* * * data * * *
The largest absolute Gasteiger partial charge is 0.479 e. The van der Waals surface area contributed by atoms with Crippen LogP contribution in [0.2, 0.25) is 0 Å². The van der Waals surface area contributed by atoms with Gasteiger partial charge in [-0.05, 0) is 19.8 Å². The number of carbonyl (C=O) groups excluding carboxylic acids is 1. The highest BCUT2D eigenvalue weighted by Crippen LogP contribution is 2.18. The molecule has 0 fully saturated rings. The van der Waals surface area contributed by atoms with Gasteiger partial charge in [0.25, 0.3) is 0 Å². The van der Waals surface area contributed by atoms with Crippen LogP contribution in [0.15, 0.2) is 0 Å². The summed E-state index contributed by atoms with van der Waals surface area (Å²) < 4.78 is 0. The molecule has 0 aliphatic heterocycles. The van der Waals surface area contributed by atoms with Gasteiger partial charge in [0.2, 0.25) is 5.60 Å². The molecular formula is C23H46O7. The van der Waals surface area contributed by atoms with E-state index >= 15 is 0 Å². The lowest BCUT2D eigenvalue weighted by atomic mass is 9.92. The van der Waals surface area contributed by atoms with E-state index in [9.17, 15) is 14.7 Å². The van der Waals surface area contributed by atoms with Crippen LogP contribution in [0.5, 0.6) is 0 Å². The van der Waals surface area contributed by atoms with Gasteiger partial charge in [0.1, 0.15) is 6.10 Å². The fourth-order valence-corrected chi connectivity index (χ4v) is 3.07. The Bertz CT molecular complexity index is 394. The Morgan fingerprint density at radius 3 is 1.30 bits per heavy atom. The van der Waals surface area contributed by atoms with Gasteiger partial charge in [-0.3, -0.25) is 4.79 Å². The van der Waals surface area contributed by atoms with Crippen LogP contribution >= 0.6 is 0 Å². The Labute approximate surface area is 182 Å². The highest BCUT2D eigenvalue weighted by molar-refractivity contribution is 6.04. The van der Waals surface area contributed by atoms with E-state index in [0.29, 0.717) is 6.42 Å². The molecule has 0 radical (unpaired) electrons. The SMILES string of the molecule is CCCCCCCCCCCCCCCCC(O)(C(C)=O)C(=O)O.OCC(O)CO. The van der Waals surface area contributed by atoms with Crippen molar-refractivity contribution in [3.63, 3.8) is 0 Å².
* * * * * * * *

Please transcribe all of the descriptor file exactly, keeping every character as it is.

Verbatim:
The largest absolute Gasteiger partial charge is 0.479 e. The van der Waals surface area contributed by atoms with Crippen LogP contribution in [0.2, 0.25) is 0 Å². The van der Waals surface area contributed by atoms with Gasteiger partial charge in [-0.05, 0) is 19.8 Å². The number of carbonyl (C=O) groups excluding carboxylic acids is 1. The highest BCUT2D eigenvalue weighted by Crippen LogP contribution is 2.18. The molecule has 0 fully saturated rings. The van der Waals surface area contributed by atoms with Gasteiger partial charge in [0.25, 0.3) is 0 Å². The van der Waals surface area contributed by atoms with Crippen LogP contribution in [0.15, 0.2) is 0 Å². The summed E-state index contributed by atoms with van der Waals surface area (Å²) < 4.78 is 0. The molecule has 0 aliphatic heterocycles. The van der Waals surface area contributed by atoms with Gasteiger partial charge in [0.2, 0.25) is 5.60 Å². The molecular formula is C23H46O7. The van der Waals surface area contributed by atoms with E-state index >= 15 is 0 Å². The lowest BCUT2D eigenvalue weighted by atomic mass is 9.92. The van der Waals surface area contributed by atoms with E-state index in [9.17, 15) is 14.7 Å². The van der Waals surface area contributed by atoms with Crippen LogP contribution in [0.5, 0.6) is 0 Å². The van der Waals surface area contributed by atoms with Gasteiger partial charge in [0.1, 0.15) is 6.10 Å². The fourth-order valence-corrected chi connectivity index (χ4v) is 3.07. The Bertz CT molecular complexity index is 394. The Morgan fingerprint density at radius 3 is 1.30 bits per heavy atom. The van der Waals surface area contributed by atoms with Gasteiger partial charge in [-0.3, -0.25) is 4.79 Å². The van der Waals surface area contributed by atoms with Crippen LogP contribution >= 0.6 is 0 Å². The Labute approximate surface area is 182 Å². The highest BCUT2D eigenvalue weighted by molar-refractivity contribution is 6.04. The van der Waals surface area contributed by atoms with E-state index in [0.29, 0.717) is 6.42 Å². The molecule has 0 radical (unpaired) electrons. The SMILES string of the molecule is CCCCCCCCCCCCCCCCC(O)(C(C)=O)C(=O)O.OCC(O)CO. The van der Waals surface area contributed by atoms with Crippen molar-refractivity contribution in [3.63, 3.8) is 0 Å².